It was also a time of panhandlers and the beginnings of gentrification. I finally moved to quieter Presidio Heights when I tired of standing in line for restaurants and negotiating my way, as I did my errands, through tourists shopping on Fillmore. 

I still walk to Fillmore for pastries at La Boulangerie, a coffee at Peet’s, fish for our aquarium at Aqua Forest, some finds at Goodwill and groceries at the Grand Central Market, now Mollie Stone’s, where the friendliest cashiers in the universe work.

But back to “my tree” on the sidewalk outside the market. I posted photos of the tree online, but got no replies. Then a friend mentioned a book she carried along to learn about trees in the city as she was taking daily walks while sheltering in place. I sent her my photos, and she double-checked with a landscape architect friend.

Finally I discovered this may be an unusual tree some call a Field Maple or Hedge Maple. A website maintained by the Urban Forest Ecosystems Institute says there’s one in Strybing Arboretum, but I cannot find any other examples in San Francisco.

I searched to see who lived at this address before the grocery store was built, hoping to find an historic photo with my tree in front. “An elegant nine room house” was advertised at 2435 California in 1900. Names I found from this era were Cook, Colonel Sutherland, Thomas and Mary Gilbert, Butler Shaw. It seems this home rented rooms. In 1928, Senator and Mrs. Otis F. Glenn of Illinois made it their home for a short time. But the addresses may have changed.

Newspaper articles report that Grand Central Market opened at 2435 California in 1941, and there are earlier listings for a Grand Central Liquors. St. Paul’s Episcopal Church was once on the block.

I’d love to know more about “my tree.”

The canopy of the tree on California Street.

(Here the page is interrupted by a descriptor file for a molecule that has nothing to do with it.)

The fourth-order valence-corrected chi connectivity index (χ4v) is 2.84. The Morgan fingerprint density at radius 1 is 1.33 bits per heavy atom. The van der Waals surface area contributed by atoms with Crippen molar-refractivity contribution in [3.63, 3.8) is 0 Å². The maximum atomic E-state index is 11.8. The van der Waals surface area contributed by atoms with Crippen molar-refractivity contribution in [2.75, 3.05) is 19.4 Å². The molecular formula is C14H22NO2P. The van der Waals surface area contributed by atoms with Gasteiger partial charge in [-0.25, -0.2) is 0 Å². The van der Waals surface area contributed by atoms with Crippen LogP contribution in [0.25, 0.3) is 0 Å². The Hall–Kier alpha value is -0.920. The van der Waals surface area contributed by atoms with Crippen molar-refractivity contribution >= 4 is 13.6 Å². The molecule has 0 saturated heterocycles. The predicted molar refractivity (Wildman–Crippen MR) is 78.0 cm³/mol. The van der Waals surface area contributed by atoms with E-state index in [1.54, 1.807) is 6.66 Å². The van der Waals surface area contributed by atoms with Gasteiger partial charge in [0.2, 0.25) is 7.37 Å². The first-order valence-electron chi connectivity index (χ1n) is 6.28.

It may be one of a kind

“You have a great eye!” says arborist Roy Leggitt, a longtime neighborhood resident.

“It is likely Acer platanoides, a Norway Maple. I nominated that very tree for Landmark Tree status, but the Department of Public Works didn’t want to encumber itself with street tree nominations. There used to be another one along California Street and two or three others on Dolores Street, which have since been removed. As far as I know, this is the only tree of this species left in San Francisco.”

Boom Boom Room on the ropes

Photograph of the Boom Boom Room by Susie Biehler

FILLMORE’S ONLY remaining joint — the Boom Boom Room, hard by the Geary Street bridge — is closed and may not reopen without an infusion of fresh cash.

“We are faced with permanent closure without emergency funding,” says owner Zander Andreas in a fundraising campaign seeking to raise $60,000. “The survival of our intimate and iconic San Francisco live music institution depends on you. Our rent is massive and compounding. Our vendors are breathing down our necks. Our repairs and utilities are unfunded.”

Andreas said the actual emergency need is $150,000, but that he hopes the GoFundMe campaign “will get people discussing the urgency of our need to keep this institution alive.”

EARLIER: “Was it really John Lee Hooker’s joint?